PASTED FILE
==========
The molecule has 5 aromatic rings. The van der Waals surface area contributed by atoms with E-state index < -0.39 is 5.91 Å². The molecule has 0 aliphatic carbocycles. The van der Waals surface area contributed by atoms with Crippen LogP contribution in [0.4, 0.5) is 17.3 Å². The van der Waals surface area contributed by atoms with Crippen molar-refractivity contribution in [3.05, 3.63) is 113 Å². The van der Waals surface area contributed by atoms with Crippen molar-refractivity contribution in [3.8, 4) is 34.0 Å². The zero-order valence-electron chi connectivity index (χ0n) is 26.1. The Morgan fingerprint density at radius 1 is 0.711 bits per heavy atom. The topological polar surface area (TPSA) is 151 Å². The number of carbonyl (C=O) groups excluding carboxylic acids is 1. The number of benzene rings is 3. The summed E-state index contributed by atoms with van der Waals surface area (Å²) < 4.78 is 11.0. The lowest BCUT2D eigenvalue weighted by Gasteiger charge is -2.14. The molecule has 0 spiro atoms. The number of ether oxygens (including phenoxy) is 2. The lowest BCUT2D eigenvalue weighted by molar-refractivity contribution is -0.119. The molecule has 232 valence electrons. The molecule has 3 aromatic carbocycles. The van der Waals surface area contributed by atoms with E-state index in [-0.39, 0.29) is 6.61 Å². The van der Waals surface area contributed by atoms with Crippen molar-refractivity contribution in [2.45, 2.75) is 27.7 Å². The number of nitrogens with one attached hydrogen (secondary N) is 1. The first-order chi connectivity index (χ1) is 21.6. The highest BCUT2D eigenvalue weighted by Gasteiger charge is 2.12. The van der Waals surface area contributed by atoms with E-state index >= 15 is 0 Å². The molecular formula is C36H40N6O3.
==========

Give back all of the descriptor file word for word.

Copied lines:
The molecule has 5 aromatic rings. The van der Waals surface area contributed by atoms with E-state index < -0.39 is 5.91 Å². The molecule has 0 aliphatic carbocycles. The van der Waals surface area contributed by atoms with Crippen LogP contribution in [0.4, 0.5) is 17.3 Å². The van der Waals surface area contributed by atoms with Crippen molar-refractivity contribution in [3.05, 3.63) is 113 Å². The van der Waals surface area contributed by atoms with Crippen molar-refractivity contribution in [3.8, 4) is 34.0 Å². The zero-order valence-electron chi connectivity index (χ0n) is 26.1. The Morgan fingerprint density at radius 1 is 0.711 bits per heavy atom. The topological polar surface area (TPSA) is 151 Å². The number of carbonyl (C=O) groups excluding carboxylic acids is 1. The number of benzene rings is 3. The summed E-state index contributed by atoms with van der Waals surface area (Å²) < 4.78 is 11.0. The lowest BCUT2D eigenvalue weighted by Gasteiger charge is -2.14. The molecule has 0 spiro atoms. The number of ether oxygens (including phenoxy) is 2. The lowest BCUT2D eigenvalue weighted by molar-refractivity contribution is -0.119. The molecule has 232 valence electrons. The molecule has 3 aromatic carbocycles. The van der Waals surface area contributed by atoms with E-state index in [-0.39, 0.29) is 6.61 Å². The van der Waals surface area contributed by atoms with Crippen molar-refractivity contribution in [2.45, 2.75) is 27.7 Å². The number of nitrogens with one attached hydrogen (secondary N) is 1. The first-order chi connectivity index (χ1) is 21.6. The highest BCUT2D eigenvalue weighted by Gasteiger charge is 2.12. The van der Waals surface area contributed by atoms with E-state index >= 15 is 0 Å². The molecular formula is C36H40N6O3.